Department of Labor (DOL) audits are becoming increasingly common for U.S. businesses—and, with an increase in hiring of DOL auditors, it’s become increasingly likely that you could be faced with a government audit sooner rather than later.
In this article, we look at:
1. What is a DOL audit?
2. How have audits changed under the Affordable Care Act?
3. Who exactly is subject to these audits?
4. What is the DOL checking for?
5. How can you successfully pass an audit?
This article will give you a much better idea of how DOL audits can affect companies like yours—and how to be prepared.
What Is a DOL Audit?
According to the DOL, “All audits begin with objectives which determine the type of audit to be conducted and the audit standards to be followed.” These details should be provided to you when you’re notified that you are to be audited.
DOL auditors are responsible for making sure that your company is meeting all of its legal requirements in relation to its duty of care to your workforce. This includes ensuring compliance with legal requirements such as the Employment Retirement Income Security Act (ERISA) and ensuring that you have communicated all the necessary notifications to your employees.
In their own documentation, the DOL describes their audit as covering three main areas:
1. Review compliance with applicable laws and regulations
2. Evaluate economy and efficiency of operations
3. Evaluate effectiveness in achieving program results
They are checking that you have ensured that all your employees receive documentation about their rights and benefits—and that they understand what this information means for them.
As part of their process, the DOL auditors will require documentation to prove you have done exactly what you claim to have done in these areas. And they will want to be assured that you (and your employees) are in possession of the most recent set of information or guidelines.
How Have Audits Changed Under the Affordable Care Act?
Healthcare reform that is now in place as a result of the Affordable Care Act (ACA) has added to the workload of HR and is integral to audits carried out by the DOL.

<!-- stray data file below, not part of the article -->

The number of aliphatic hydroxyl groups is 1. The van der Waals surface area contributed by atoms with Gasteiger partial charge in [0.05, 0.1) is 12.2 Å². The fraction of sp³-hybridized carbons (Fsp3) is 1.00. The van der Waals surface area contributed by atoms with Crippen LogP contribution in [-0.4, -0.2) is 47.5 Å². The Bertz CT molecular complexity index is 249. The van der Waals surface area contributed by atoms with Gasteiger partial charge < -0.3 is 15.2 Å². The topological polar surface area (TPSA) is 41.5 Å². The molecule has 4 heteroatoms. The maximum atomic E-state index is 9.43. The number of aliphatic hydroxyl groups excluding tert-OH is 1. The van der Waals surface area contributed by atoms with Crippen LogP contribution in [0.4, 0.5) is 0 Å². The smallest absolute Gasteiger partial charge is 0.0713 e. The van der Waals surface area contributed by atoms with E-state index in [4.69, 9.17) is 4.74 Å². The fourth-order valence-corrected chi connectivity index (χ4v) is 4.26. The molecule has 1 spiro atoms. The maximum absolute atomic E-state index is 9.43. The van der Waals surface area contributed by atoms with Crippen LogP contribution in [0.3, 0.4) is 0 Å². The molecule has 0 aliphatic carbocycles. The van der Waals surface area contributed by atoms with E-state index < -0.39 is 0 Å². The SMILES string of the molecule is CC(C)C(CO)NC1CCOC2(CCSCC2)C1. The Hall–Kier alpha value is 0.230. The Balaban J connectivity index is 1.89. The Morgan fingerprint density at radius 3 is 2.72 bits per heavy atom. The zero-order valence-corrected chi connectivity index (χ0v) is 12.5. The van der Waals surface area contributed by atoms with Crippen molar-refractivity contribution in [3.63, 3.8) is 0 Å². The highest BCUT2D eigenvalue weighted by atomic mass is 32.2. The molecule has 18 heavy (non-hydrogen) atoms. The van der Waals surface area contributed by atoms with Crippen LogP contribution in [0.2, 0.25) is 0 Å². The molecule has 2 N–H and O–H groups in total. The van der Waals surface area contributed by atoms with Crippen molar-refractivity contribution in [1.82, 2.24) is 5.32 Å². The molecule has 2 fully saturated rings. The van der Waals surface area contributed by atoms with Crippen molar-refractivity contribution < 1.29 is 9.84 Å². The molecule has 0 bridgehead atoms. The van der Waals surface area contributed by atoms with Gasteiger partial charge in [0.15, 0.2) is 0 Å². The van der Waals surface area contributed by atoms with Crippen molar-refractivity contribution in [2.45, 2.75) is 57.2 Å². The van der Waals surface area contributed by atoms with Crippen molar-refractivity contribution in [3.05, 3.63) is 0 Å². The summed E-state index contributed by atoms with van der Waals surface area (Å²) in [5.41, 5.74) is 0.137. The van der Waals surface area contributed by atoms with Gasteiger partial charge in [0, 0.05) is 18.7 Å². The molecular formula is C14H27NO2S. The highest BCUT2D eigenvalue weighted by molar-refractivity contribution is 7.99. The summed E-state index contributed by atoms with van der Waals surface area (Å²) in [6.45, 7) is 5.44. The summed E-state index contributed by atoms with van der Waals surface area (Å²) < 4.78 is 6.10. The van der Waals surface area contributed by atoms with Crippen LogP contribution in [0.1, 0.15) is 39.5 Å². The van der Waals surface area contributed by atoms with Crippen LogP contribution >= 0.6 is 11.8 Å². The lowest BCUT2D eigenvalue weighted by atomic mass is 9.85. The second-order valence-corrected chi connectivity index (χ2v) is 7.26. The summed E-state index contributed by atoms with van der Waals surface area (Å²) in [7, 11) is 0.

DOL auditors will check that all additional notices that employees should receive have been sent—including updates based on changes in the law. It’s not sufficient to show that you have implemented HR processes to deal with these new health coverage issues; you must also demonstrate that you have included this information in the appropriate open enrollment notices for employees.
Who Exactly Is Subject to These Audits?
Despite what many business owners believe, all companies are at risk for an audit. Even if you are fully compliant with every applicable law and regulation, you need to be ready to prove it to the DOL.
You might think that it would be just businesses with more than 100 employees, or those who have to complete Form 5500s (and, yes, if you don’t complete the form or you submit them late, it is a red flag). But you can be a group with fewer than 100 employees, technically a small group, and you can just as easily be selected for an audit.
According to the Society for Human Resource Management the most common reason for a DOL audit is a complaint from an employee” —so ensuring that all employees are onboard and well-informed can help you avoid an audit or resolve one successfully.
What Is the DOL Checking For?
When the DOL carries out an audit, they are looking for two things:
1. That employers are following the rules and regulations for how they deal with their workforce, and
2. That they have documentary evidence of compliance at every step of your processes.
So, for a company being audited, they have to demonstrate knowledge of the various acts and legal requirements they have to meet in relation to HR and employee benefits—and then they have to be able to provide proof that they are meeting these requirements. The DOL will provide extensive checklists that a company can use to prove they are compliant with relevant laws and requirements.
How Can You Successfully Pass an Audit?
Typically a company will receive a letter notifying them that they have been chosen for an audit—”however, there are circumstances where no advance notification will be provided.” If you receive a written notification, then it’s important that you acknowledge the notice as soon as possible. The next step is to start gathering all your information.
The DOL’s checklists may seem overwhelming at first, but this is why it is essential to ensure you have all your documentation up-to-date and well-ordered as a matter of course. If you are already organized, putting everything in order for the auditor will be far less stressful.
The Society for Human Resource Management recommends that, “To be proactive, employers should consider a self-audit” —that is, complete a dry run of the auditing process and ensure, if the real thing ever happens, that you have the paperwork and organization to pass with flying colors.
Staying Ahead of the Competition
Many organizations feel they don’t have enough time to fully absorb all the information to provide fully compliant HR. As healthcare laws adapt and change, the regulations get progressively more complicated. This makes it hard to predict how these changes will affect specific industries or companies. And when an organization goes looking for answers, they may not have the time or resources to thoroughly work through all the implications.
When preparing for an audit, or if you want to improve your HR organization and compliance processes, it is beneficial to find an experienced partner to support you. By identifying an organization with significant expertise in HR and benefits administration, you will stand a better chance of ensuring not only compliance with current requirements and regulations, but also that you will be ahead of your competition in terms of staying updated on future changes in requirements and legislation.